Stack overflow in Memory.alloc (built-in).8

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Stack overflow in Memory.alloc (built-in).8

zenspider
Hiya. My study group is finally on chapter 9 and I'm having a hard time figuring out if something is my fault or not. Normally, I'm not prone to blame my tools, but I'm running out of things to blame at this point. :)

I'm planning on writing something akin to asteroids and I'm doing a basic OO design and it looks like my debugging code is what is causing my crash. I'm using the java built-ins so that the program runs faster and after just a couple of seconds I get a crash.  The stack trace looks like:

Sys.init
Main.main
Grid.go
Grid.debug
Ship.debug
String.new
Memory.alloc
Sys.error
... repeat last 3 ad-nauseum ...

Ship.debug looks like:

  method void debug() {
    do Output.moveCursor(0, 0);
    do Output.printString("x = ");
    do Output.printInt(x);
    do Output.moveCursor(1, 0);
    do Output.printString("y = ");
    do Output.printInt(y);

    return;
  }

Looking at the compiled (via the supplied compiler) VM code you can see:

call String.new 1
push constant 120
call String.appendChar 2
push constant 32
call String.appendChar 2
push constant 61
call String.appendChar 2
push constant 32
call String.appendChar 2
call Output.printString 1

I'm not actually supposed to dealloc string literals, am I? I didn't see anything to that effect in the book. That would imply that Figures 9.2 and 9.3c have leaks in them. Right?

Obviously I'm going to turn off the debugging code at some point, but presumably I should be able to display the running score or level timer or something throughout a game.

Suggestions?
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Re: Stack overflow in Memory.alloc (built-in).8

cadet1620
Administrator
zenspider wrote
Hiya. My study group is finally on chapter 9 and I'm having a hard time figuring out if something is my fault or not. Normally, I'm not prone to blame my tools, but I'm running out of things to blame at this point. :)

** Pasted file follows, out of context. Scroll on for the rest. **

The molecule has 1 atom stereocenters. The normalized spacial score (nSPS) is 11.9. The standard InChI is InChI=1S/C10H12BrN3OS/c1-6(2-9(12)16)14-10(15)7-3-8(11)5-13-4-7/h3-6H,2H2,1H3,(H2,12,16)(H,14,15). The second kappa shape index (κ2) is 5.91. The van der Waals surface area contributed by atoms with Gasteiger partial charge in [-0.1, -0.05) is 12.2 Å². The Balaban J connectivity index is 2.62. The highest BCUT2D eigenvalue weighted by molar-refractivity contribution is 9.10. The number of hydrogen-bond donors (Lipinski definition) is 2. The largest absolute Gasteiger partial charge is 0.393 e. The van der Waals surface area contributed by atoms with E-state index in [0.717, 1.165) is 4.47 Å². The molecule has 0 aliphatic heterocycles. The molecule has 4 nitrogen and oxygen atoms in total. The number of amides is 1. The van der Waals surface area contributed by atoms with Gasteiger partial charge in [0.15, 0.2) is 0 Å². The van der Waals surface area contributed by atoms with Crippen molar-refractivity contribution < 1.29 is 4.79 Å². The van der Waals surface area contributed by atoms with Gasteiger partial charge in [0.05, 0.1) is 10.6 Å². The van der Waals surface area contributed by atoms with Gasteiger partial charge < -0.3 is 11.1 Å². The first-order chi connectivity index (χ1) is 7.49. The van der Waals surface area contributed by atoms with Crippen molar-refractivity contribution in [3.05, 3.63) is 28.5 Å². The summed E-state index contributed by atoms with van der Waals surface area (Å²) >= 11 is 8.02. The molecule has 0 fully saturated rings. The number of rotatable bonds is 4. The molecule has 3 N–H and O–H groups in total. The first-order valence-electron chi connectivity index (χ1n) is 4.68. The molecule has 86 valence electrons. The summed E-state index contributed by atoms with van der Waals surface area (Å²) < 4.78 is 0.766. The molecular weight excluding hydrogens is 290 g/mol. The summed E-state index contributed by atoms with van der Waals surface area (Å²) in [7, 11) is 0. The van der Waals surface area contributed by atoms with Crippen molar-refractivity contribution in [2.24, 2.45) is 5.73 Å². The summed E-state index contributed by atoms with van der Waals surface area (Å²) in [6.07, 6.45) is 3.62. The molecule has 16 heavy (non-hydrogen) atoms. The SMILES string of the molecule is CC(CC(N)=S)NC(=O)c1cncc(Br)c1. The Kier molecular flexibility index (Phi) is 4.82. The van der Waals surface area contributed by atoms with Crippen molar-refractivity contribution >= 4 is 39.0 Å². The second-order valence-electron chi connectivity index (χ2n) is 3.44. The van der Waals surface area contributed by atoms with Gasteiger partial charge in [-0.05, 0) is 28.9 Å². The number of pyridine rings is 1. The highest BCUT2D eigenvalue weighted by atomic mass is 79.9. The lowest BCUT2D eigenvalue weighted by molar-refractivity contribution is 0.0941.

...
Ship.debug looks like:

  method void debug() {
    do Output.moveCursor(0, 0);
    do Output.printString("x = ");
    do Output.printInt(x);
    do Output.moveCursor(1, 0);
    do Output.printString("y = ");
    do Output.printInt(y);

    return;
  }
...

I'm not actually supposed to dealloc string literals, am I? I didn't see anything to that effect in the book. That would imply that Figures 9.2 and 9.3c have leaks in them. Right?

Obviously I'm going to turn off the debugging code at some point, but presumably I should be able to display the running score or level timer or something throughout a game.

Suggestions?
Great job of crash analysis!

You do need to deallocate string literals. For strings that are used often, like for scoreboards, I suggest using class variables that are initialized in the constructor and deallocated in the destructor.

For temporary code like your debug() I often just use multiple printChar() calls, but you need to convert the characters to decimal which is a PITA.

And yes, the cited figures have memory leaks.

--Mark



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Re: Stack overflow in Memory.alloc (built-in).8

zenspider
How would you dealloc a string literal used in such a way?

Surely I'm not expected to make a new var/let for each and every string used in a function or method. I know Jack is designed to be an easy design/implementation rather than an easy programming experience, but this seems really horrific. I would at least expect the compiler to do this for me, automatically creating and initializing static (hopefully read-only) strings for each string literal used.
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Re: Stack overflow in Memory.alloc (built-in).8

cadet1620
Administrator
zenspider wrote
How would you dealloc a string literal used in such a way?

Surely I'm not expected to make a new var/let for each and every string used in a function or method.
Yes, that is what you need to do to prevent memory leaks. You can use the same variable for all strings in a function.
    var String str;
    ...
    let str = "Some message...";
    do output.printString(str);
    do str.dispose();
--Mark
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Re: Stack overflow in Memory.alloc (built-in).8

zenspider
I can't imagine having to do that in any language I've used over the past 30 years. I'm sure I have, but I've covered the memories w/ better languages. I wound up doing this instead:

  function void debugX(int l, String s, int i) {
    do Output.moveCursor(l, 0);
    do Output.printString(s);
    do Output.printInt(i);
    do s.dispose();
    return;
  }
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